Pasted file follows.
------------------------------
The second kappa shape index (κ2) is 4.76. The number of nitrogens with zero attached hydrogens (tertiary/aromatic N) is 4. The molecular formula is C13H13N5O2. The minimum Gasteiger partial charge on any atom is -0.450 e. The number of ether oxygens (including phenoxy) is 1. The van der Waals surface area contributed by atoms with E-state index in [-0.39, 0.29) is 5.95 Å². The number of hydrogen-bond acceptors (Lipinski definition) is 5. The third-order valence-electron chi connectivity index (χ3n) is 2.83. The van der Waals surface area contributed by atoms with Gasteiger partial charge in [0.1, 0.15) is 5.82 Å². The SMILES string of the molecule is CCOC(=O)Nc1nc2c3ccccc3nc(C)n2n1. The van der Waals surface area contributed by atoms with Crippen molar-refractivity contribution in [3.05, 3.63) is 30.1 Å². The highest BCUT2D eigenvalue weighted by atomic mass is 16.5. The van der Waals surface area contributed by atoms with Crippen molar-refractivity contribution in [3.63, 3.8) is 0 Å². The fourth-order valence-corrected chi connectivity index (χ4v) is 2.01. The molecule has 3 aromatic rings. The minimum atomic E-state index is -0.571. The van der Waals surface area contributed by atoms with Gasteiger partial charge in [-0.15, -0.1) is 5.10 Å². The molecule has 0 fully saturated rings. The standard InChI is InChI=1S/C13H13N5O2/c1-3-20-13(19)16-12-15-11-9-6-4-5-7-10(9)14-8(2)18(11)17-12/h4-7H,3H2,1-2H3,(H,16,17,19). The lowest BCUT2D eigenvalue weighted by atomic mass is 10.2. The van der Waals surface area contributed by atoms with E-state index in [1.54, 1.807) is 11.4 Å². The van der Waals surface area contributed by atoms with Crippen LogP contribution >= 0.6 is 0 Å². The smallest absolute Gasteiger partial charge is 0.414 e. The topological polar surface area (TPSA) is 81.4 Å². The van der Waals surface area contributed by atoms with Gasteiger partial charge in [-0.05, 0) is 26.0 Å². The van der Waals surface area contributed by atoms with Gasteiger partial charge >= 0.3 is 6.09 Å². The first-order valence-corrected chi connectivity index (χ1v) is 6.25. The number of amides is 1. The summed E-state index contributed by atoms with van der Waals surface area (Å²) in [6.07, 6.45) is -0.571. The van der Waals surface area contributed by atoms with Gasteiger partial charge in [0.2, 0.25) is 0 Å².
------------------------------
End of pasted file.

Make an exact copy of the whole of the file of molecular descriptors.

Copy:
The second kappa shape index (κ2) is 4.76. The number of nitrogens with zero attached hydrogens (tertiary/aromatic N) is 4. The molecular formula is C13H13N5O2. The minimum Gasteiger partial charge on any atom is -0.450 e. The number of ether oxygens (including phenoxy) is 1. The van der Waals surface area contributed by atoms with E-state index in [-0.39, 0.29) is 5.95 Å². The number of hydrogen-bond acceptors (Lipinski definition) is 5. The third-order valence-electron chi connectivity index (χ3n) is 2.83. The van der Waals surface area contributed by atoms with Gasteiger partial charge in [0.1, 0.15) is 5.82 Å². The SMILES string of the molecule is CCOC(=O)Nc1nc2c3ccccc3nc(C)n2n1. The van der Waals surface area contributed by atoms with Crippen molar-refractivity contribution in [3.05, 3.63) is 30.1 Å². The highest BCUT2D eigenvalue weighted by atomic mass is 16.5. The van der Waals surface area contributed by atoms with Crippen molar-refractivity contribution in [3.63, 3.8) is 0 Å². The fourth-order valence-corrected chi connectivity index (χ4v) is 2.01. The molecule has 3 aromatic rings. The minimum atomic E-state index is -0.571. The van der Waals surface area contributed by atoms with Gasteiger partial charge in [-0.15, -0.1) is 5.10 Å². The molecule has 0 fully saturated rings. The standard InChI is InChI=1S/C13H13N5O2/c1-3-20-13(19)16-12-15-11-9-6-4-5-7-10(9)14-8(2)18(11)17-12/h4-7H,3H2,1-2H3,(H,16,17,19). The lowest BCUT2D eigenvalue weighted by atomic mass is 10.2. The van der Waals surface area contributed by atoms with E-state index in [1.54, 1.807) is 11.4 Å². The van der Waals surface area contributed by atoms with Crippen LogP contribution >= 0.6 is 0 Å². The smallest absolute Gasteiger partial charge is 0.414 e. The topological polar surface area (TPSA) is 81.4 Å². The van der Waals surface area contributed by atoms with Gasteiger partial charge in [-0.05, 0) is 26.0 Å². The van der Waals surface area contributed by atoms with Gasteiger partial charge >= 0.3 is 6.09 Å². The first-order valence-corrected chi connectivity index (χ1v) is 6.25. The number of amides is 1. The summed E-state index contributed by atoms with van der Waals surface area (Å²) in [6.07, 6.45) is -0.571. The van der Waals surface area contributed by atoms with Gasteiger partial charge in [0.2, 0.25) is 0 Å².